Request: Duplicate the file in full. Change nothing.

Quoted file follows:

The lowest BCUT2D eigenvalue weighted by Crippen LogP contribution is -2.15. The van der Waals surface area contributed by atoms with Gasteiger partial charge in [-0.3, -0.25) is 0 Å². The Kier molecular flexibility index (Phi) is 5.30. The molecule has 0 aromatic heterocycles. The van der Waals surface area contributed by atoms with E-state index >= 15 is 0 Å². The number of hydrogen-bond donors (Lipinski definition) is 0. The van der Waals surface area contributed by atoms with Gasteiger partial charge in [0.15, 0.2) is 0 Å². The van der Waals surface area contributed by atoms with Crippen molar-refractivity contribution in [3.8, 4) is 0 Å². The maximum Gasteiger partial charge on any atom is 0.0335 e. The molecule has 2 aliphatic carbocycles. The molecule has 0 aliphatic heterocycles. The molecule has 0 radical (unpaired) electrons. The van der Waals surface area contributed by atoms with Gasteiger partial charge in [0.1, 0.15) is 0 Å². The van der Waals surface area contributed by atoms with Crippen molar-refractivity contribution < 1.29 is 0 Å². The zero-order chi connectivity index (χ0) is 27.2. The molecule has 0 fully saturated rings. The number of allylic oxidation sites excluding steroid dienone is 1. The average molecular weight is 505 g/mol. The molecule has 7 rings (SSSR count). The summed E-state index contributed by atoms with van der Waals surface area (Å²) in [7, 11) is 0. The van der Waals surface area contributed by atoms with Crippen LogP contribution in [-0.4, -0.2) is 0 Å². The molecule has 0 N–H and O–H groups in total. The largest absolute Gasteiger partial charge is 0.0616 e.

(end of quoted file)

The lowest BCUT2D eigenvalue weighted by Crippen LogP contribution is -2.15. The van der Waals surface area contributed by atoms with Gasteiger partial charge in [-0.3, -0.25) is 0 Å². The Kier molecular flexibility index (Phi) is 5.30. The molecule has 0 aromatic heterocycles. The van der Waals surface area contributed by atoms with E-state index >= 15 is 0 Å². The number of hydrogen-bond donors (Lipinski definition) is 0. The van der Waals surface area contributed by atoms with Gasteiger partial charge in [0.15, 0.2) is 0 Å². The van der Waals surface area contributed by atoms with Crippen molar-refractivity contribution in [3.8, 4) is 0 Å². The maximum Gasteiger partial charge on any atom is 0.0335 e. The molecule has 2 aliphatic carbocycles. The molecule has 0 aliphatic heterocycles. The molecule has 0 radical (unpaired) electrons. The van der Waals surface area contributed by atoms with Gasteiger partial charge in [0.1, 0.15) is 0 Å². The van der Waals surface area contributed by atoms with Crippen molar-refractivity contribution < 1.29 is 0 Å². The zero-order chi connectivity index (χ0) is 27.2. The molecule has 0 fully saturated rings. The number of allylic oxidation sites excluding steroid dienone is 1. The average molecular weight is 505 g/mol. The molecule has 7 rings (SSSR count). The summed E-state index contributed by atoms with van der Waals surface area (Å²) in [7, 11) is 0. The van der Waals surface area contributed by atoms with Crippen LogP contribution in [-0.4, -0.2) is 0 Å². The molecule has 0 N–H and O–H groups in total. The largest absolute Gasteiger partial charge is 0.0616 e.